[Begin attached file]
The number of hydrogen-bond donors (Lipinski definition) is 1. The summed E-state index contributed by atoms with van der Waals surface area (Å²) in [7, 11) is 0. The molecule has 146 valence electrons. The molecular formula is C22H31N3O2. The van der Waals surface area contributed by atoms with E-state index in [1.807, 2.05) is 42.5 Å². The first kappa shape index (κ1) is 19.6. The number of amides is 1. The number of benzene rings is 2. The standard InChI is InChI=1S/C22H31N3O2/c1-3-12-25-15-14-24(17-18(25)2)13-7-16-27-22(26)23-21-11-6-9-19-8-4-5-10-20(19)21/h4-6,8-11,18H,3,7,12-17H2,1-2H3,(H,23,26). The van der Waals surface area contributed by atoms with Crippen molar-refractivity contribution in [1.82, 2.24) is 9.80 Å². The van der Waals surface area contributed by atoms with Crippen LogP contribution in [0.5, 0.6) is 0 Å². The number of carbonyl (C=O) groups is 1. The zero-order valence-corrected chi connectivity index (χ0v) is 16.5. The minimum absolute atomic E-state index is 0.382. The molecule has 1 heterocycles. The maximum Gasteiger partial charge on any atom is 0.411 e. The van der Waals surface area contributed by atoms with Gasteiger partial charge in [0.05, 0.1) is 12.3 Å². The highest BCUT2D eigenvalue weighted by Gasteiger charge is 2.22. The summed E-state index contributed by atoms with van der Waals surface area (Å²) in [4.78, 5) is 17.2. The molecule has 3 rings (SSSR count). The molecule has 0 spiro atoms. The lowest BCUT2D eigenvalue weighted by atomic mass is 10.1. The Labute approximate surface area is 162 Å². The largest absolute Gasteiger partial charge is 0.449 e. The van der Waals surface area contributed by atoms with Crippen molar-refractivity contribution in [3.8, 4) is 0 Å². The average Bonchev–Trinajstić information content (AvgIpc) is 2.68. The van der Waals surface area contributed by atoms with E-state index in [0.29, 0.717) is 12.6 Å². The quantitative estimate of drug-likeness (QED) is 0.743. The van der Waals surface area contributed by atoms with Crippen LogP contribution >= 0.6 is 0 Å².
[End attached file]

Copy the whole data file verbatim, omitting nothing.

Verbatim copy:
The number of hydrogen-bond donors (Lipinski definition) is 1. The summed E-state index contributed by atoms with van der Waals surface area (Å²) in [7, 11) is 0. The molecule has 146 valence electrons. The molecular formula is C22H31N3O2. The van der Waals surface area contributed by atoms with E-state index in [1.807, 2.05) is 42.5 Å². The first kappa shape index (κ1) is 19.6. The number of amides is 1. The number of benzene rings is 2. The standard InChI is InChI=1S/C22H31N3O2/c1-3-12-25-15-14-24(17-18(25)2)13-7-16-27-22(26)23-21-11-6-9-19-8-4-5-10-20(19)21/h4-6,8-11,18H,3,7,12-17H2,1-2H3,(H,23,26). The van der Waals surface area contributed by atoms with Crippen molar-refractivity contribution in [1.82, 2.24) is 9.80 Å². The van der Waals surface area contributed by atoms with Crippen LogP contribution in [0.5, 0.6) is 0 Å². The number of carbonyl (C=O) groups is 1. The zero-order valence-corrected chi connectivity index (χ0v) is 16.5. The minimum absolute atomic E-state index is 0.382. The molecule has 1 heterocycles. The maximum Gasteiger partial charge on any atom is 0.411 e. The van der Waals surface area contributed by atoms with Gasteiger partial charge in [0.05, 0.1) is 12.3 Å². The highest BCUT2D eigenvalue weighted by Gasteiger charge is 2.22. The summed E-state index contributed by atoms with van der Waals surface area (Å²) in [4.78, 5) is 17.2. The molecule has 3 rings (SSSR count). The molecule has 0 spiro atoms. The lowest BCUT2D eigenvalue weighted by atomic mass is 10.1. The Labute approximate surface area is 162 Å². The largest absolute Gasteiger partial charge is 0.449 e. The van der Waals surface area contributed by atoms with Crippen molar-refractivity contribution in [3.8, 4) is 0 Å². The average Bonchev–Trinajstić information content (AvgIpc) is 2.68. The van der Waals surface area contributed by atoms with E-state index in [0.29, 0.717) is 12.6 Å². The quantitative estimate of drug-likeness (QED) is 0.743. The van der Waals surface area contributed by atoms with Crippen LogP contribution >= 0.6 is 0 Å².